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Plans to fix a broken society

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In the week leading up to the general election, Nat Wei, executive chair of the Big Society Network, was calling around to gather signatures for a letter to be sent to the Daily Telegraph.

The launch of the Conservatives’ Big Society manifesto had not been well received and various politicians and commentators claimed there was little appetite for greater citizen involvement in Britain.

The letter - urging commentators not to undermine “the notion that civil society should play a role in public life” - was published the day before the election and was signed by some 40-odd social entrepreneurs.

Mr Wei needn’t have worried. Within days of the new Conservative-Liberal Democrat government forming, the Big Society was put at the heart of the domestic agenda and he was appointed the government’s Big Society adviser.

So who is he? Nicknamed “Seven Brains”, Mr Wei, 33, was a joint founder of the Teach First initiative, which puts top graduates into schools in disadvantaged areas.

Speaking at the Big Society Network’s launch in March, Mr Wei made clear he bought into David Cameron’s diagnosis of a broken society and was clear about the prescription needed.

“It is my conviction that the reason why we are where we are is that in aggregate we do not operate in committed groups any more,” he said.

“In a society full of groups whose members cut across social divides are health benefits, crime can be lower, education can improve, the environment benefits and happiness can be greater.”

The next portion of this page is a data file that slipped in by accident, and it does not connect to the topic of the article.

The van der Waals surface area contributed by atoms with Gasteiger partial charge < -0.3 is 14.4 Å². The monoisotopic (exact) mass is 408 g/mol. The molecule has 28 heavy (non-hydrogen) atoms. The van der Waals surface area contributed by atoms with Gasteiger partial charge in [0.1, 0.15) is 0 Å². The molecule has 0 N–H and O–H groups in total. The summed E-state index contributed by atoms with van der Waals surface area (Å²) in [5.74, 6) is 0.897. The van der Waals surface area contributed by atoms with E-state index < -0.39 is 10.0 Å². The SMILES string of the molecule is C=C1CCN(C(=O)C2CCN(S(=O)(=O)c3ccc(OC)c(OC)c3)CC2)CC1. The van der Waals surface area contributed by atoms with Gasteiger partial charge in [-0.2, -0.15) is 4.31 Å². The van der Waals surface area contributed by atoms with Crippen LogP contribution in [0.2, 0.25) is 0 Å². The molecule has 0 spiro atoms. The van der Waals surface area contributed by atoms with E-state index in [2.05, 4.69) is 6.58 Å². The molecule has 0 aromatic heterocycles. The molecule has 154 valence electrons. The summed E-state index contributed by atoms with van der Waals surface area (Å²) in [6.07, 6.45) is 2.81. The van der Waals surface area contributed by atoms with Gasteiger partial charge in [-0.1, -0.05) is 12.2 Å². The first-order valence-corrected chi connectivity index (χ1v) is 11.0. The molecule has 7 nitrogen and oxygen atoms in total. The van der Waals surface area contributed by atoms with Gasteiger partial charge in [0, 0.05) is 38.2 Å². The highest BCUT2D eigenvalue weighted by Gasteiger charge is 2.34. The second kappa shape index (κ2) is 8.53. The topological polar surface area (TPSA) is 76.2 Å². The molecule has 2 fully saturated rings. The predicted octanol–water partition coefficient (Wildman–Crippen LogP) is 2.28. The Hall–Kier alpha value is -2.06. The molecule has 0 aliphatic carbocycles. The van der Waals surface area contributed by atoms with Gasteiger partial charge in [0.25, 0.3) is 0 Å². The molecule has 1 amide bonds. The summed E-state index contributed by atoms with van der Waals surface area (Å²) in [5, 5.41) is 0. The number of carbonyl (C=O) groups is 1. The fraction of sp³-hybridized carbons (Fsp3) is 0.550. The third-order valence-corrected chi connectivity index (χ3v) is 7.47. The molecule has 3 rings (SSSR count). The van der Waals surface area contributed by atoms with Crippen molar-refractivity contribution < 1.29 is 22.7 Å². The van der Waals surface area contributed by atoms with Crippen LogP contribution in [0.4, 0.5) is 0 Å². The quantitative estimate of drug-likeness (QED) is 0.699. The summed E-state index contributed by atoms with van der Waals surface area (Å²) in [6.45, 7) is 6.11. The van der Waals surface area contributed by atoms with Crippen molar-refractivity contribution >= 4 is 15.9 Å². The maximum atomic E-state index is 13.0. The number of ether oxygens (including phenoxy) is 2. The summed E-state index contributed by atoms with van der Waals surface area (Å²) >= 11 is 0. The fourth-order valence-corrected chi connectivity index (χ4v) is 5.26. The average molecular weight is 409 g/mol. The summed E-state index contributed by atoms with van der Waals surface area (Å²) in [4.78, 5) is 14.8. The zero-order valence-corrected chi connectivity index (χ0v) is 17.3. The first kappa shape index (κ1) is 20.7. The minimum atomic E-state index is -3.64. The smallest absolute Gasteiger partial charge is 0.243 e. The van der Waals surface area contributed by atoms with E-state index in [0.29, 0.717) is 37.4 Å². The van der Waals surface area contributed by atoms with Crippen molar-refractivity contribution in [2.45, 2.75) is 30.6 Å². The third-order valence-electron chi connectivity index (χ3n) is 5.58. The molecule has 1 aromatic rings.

So what exactly is the Big Society? Steve Moore, one of Mr Wei’s co-founders of the Big Society Network, told LGC it could take three forms - a range of specific policies such as a Big Society bank to invest in social enterprises, a Big Society day and of course, Mr Cameron’s national citizenship service.

It could also be the cutting edge where innovative and collaborative work with new media and technology is undertaken in a manner that is not possible for the government. But more than that, Mr Moore claimed, it is a “political narrative” that runs through the coalition government.

“It is a leitmotif, you can see it in police, education, environment, energy,” he said. “It is also undeniably the case that it has been formed by the economic circumstances of the time - there was no-one standing on a platform of bigger government at the election.”

Mr Moore claimed there was a role for councils in testing the nature and strength of the relationships that exist between civil society and the state and that Eric Pickles would be driving forward this work at the Department for Communities & Local Government.

Ben Lee, who runs the National Association for Neighbourhood Management and was one of the signatories of the Daily Telegraph letter, said there needed to be some serious thinking around how value is placed on volunteering.

“If you are going to be transferring assets from a council to a community organisation, how do you put a value on the ‘cash equivalent’ element of the payment, the payment in kind?” he asked.

“And do you fund organisations out of taxpayer money or is it other sources of voluntary giving, like having ‘chuggers’ in the street? Could you set up a form of voluntary local payment like you have with Business Improvement Districts? This stuff doesn’t just happen on the oxygen of enthusiasm.”

Mr Lee also pointed out that if we are to rely on the enthusiasm and ingenuity of service users and amateurs to deliver ‘hyperlocal’ services, a new way of defining skills and knowledge must be created.

“It will be different from bureaucratic expertise but it will still be expertise and you will need a framework for that,” he said.

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